Imagine applying, at age 13, for a post-secondary scholarship potentially worth over $20,000. You send in your application. You wait. And then, one day, you hear the news: you’ve been chosen!
It may sound like a dreamy hypothetical, but thanks to the Andra Takacs Scholarship, which recently celebrated its twentieth anniversary, it is actually a happy reality.
“I’d always thought of university when I was younger, but coming from a low-income neighbourhood and family, I didn’t know if it was possible for me,” says Devan Hawkins, a third-year student who is pursuing a computer science specialist, cognitive science major and psychology minor. “So when I found out I had won the Andra Takacs Scholarship…I truly believed I could go to university. There wasn’t anything holding me back.”
The scholarship, established by former Ontario government executive Andra Takacs and her husband, Bryan Davies (Vic ‘71; Chair of the Canada Deposit Insurance Corporation), is awarded annually to two Big Brothers Big Sisters of Toronto mentees (Little Brothers and Sisters) who demonstrate academic potential but suffer social and economic hardship.
It also boasts some unique benefits: recipients (and candidates) have the opportunity to enroll in a mentorship program offered by New College. And if recipients are not accepted to U of T or wish to enroll in an approved program not offered here, they may enroll at another post-secondary institution in North America and still receive the full award. To date, 44 scholarships have been given out and hundreds of students have participated in the New College mentorship program.
“I think it’s fair to say this is the most unique scholarship in Canada because of this transferability,” Andra Takacs said at the scholarship’s twentieth anniversary celebration, held last month at New College. “The University of Toronto was very generous to allow us to do this and continue to do this. Bryan and I are very grateful for that support, as well as for the support from Big Brothers Big Sisters of Toronto.”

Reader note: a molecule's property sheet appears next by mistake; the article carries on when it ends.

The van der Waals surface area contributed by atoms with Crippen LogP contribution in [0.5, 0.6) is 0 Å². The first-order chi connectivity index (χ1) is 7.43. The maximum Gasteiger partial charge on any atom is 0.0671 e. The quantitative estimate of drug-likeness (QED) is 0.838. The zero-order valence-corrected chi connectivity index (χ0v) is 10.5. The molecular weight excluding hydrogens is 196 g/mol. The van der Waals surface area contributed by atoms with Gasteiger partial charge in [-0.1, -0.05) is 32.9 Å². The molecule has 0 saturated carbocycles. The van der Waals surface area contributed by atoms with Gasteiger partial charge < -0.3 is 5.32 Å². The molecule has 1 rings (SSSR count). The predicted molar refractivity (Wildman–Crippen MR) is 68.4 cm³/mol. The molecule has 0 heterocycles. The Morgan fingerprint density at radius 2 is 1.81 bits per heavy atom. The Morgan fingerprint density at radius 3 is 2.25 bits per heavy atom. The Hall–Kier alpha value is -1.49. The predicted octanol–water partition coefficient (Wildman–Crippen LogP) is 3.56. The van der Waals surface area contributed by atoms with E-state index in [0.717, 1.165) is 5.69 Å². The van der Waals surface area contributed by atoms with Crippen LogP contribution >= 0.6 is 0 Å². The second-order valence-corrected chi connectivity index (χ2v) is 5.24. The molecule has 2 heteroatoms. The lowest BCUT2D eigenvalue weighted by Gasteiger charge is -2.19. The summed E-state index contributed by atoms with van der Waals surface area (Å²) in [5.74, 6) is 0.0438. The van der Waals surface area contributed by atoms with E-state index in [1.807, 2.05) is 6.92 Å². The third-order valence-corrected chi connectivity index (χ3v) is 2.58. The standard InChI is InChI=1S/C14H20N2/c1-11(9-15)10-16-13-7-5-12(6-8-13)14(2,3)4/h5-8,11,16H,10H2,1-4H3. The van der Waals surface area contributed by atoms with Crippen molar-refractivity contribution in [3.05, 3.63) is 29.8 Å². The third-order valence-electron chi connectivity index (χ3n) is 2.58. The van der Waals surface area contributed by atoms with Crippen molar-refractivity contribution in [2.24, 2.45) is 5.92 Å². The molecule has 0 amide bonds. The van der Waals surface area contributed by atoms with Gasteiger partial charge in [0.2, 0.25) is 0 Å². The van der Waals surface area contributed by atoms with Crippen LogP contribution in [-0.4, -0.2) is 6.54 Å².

Mardi Daley, a third-year student pursuing a double major in art history and political science, says the Takacs scholarship gave her the confidence to apply for CIBC’s Youthvision scholarship (a national scholarship competition offered in partnership with Big Brothers Big Sisters of Canada and the YMCA), which she also won.
“Without these awards, dreaming [about my future] wouldn’t be as possible or as vivid as it is right now,” Daley says. “Whenever things get difficult, knowing that someone’s already put you in this spot—it’s positive pressure. The Takacs scholarship kept me going in high school and still keeps me going now.”
Daley, who serves on Hart House’s Talking Walls committee and is about to begin the third in a series of internships at local art galleries, dreams of studying abroad in Spain and earning a masters degree in art business.
Hawkins, who hopes to pursue a career in artificial intelligence, says the scholarship has given him the time and financial stability to pursue extra-curricular opportunities. He is currently an executive of the University of Toronto Kendo Club.
“Having to not worry about money has meant that I’ve been able to do things that I’ve always wanted to do but couldn’t, and I’ve grown as a person extraordinarily because of it,” says Hawkins. “Going to different U of T clubs helped me break out of my shyness and even helped me with leadership skills…Without the Andra Takacs Scholarship, my priorities would have shifted.”